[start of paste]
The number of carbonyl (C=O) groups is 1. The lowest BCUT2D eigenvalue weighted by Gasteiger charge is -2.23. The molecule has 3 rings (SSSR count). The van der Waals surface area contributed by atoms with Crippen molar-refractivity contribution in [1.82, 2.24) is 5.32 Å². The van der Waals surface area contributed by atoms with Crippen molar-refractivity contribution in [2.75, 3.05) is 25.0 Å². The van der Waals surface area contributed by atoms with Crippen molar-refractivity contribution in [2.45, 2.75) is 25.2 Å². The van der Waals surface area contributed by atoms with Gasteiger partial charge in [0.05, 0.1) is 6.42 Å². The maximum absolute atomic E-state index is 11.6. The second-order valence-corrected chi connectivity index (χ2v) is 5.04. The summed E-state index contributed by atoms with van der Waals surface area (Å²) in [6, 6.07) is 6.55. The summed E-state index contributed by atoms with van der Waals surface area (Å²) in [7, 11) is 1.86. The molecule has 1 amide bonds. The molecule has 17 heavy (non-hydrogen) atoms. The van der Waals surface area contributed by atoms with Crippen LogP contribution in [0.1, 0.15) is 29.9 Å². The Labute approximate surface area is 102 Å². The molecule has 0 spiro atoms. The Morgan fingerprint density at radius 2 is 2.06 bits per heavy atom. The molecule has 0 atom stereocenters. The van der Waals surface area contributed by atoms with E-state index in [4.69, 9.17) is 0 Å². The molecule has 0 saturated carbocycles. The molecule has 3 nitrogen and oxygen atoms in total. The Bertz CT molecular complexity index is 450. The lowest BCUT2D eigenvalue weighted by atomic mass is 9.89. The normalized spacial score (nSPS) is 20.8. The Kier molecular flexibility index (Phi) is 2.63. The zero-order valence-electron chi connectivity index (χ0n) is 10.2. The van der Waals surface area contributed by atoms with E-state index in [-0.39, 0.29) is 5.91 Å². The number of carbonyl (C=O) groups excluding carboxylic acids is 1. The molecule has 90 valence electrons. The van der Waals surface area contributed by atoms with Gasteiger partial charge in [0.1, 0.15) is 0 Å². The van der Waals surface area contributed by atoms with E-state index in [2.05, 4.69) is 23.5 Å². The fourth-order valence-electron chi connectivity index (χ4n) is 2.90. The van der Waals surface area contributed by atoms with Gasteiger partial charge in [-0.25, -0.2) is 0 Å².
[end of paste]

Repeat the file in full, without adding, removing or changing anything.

The number of carbonyl (C=O) groups is 1. The lowest BCUT2D eigenvalue weighted by Gasteiger charge is -2.23. The molecule has 3 rings (SSSR count). The van der Waals surface area contributed by atoms with Crippen molar-refractivity contribution in [1.82, 2.24) is 5.32 Å². The van der Waals surface area contributed by atoms with Crippen molar-refractivity contribution in [2.75, 3.05) is 25.0 Å². The van der Waals surface area contributed by atoms with Crippen molar-refractivity contribution in [2.45, 2.75) is 25.2 Å². The van der Waals surface area contributed by atoms with Gasteiger partial charge in [0.05, 0.1) is 6.42 Å². The maximum absolute atomic E-state index is 11.6. The second-order valence-corrected chi connectivity index (χ2v) is 5.04. The summed E-state index contributed by atoms with van der Waals surface area (Å²) in [6, 6.07) is 6.55. The summed E-state index contributed by atoms with van der Waals surface area (Å²) in [7, 11) is 1.86. The molecule has 1 amide bonds. The molecule has 17 heavy (non-hydrogen) atoms. The van der Waals surface area contributed by atoms with Crippen LogP contribution in [0.1, 0.15) is 29.9 Å². The Labute approximate surface area is 102 Å². The molecule has 0 spiro atoms. The Morgan fingerprint density at radius 2 is 2.06 bits per heavy atom. The molecule has 0 atom stereocenters. The van der Waals surface area contributed by atoms with E-state index in [4.69, 9.17) is 0 Å². The molecule has 0 saturated carbocycles. The molecule has 3 nitrogen and oxygen atoms in total. The Bertz CT molecular complexity index is 450. The lowest BCUT2D eigenvalue weighted by atomic mass is 9.89. The normalized spacial score (nSPS) is 20.8. The Kier molecular flexibility index (Phi) is 2.63. The zero-order valence-electron chi connectivity index (χ0n) is 10.2. The van der Waals surface area contributed by atoms with E-state index in [-0.39, 0.29) is 5.91 Å². The number of carbonyl (C=O) groups excluding carboxylic acids is 1. The molecule has 90 valence electrons. The van der Waals surface area contributed by atoms with Gasteiger partial charge in [0.1, 0.15) is 0 Å². The van der Waals surface area contributed by atoms with E-state index in [2.05, 4.69) is 23.5 Å². The fourth-order valence-electron chi connectivity index (χ4n) is 2.90. The van der Waals surface area contributed by atoms with Gasteiger partial charge in [-0.25, -0.2) is 0 Å².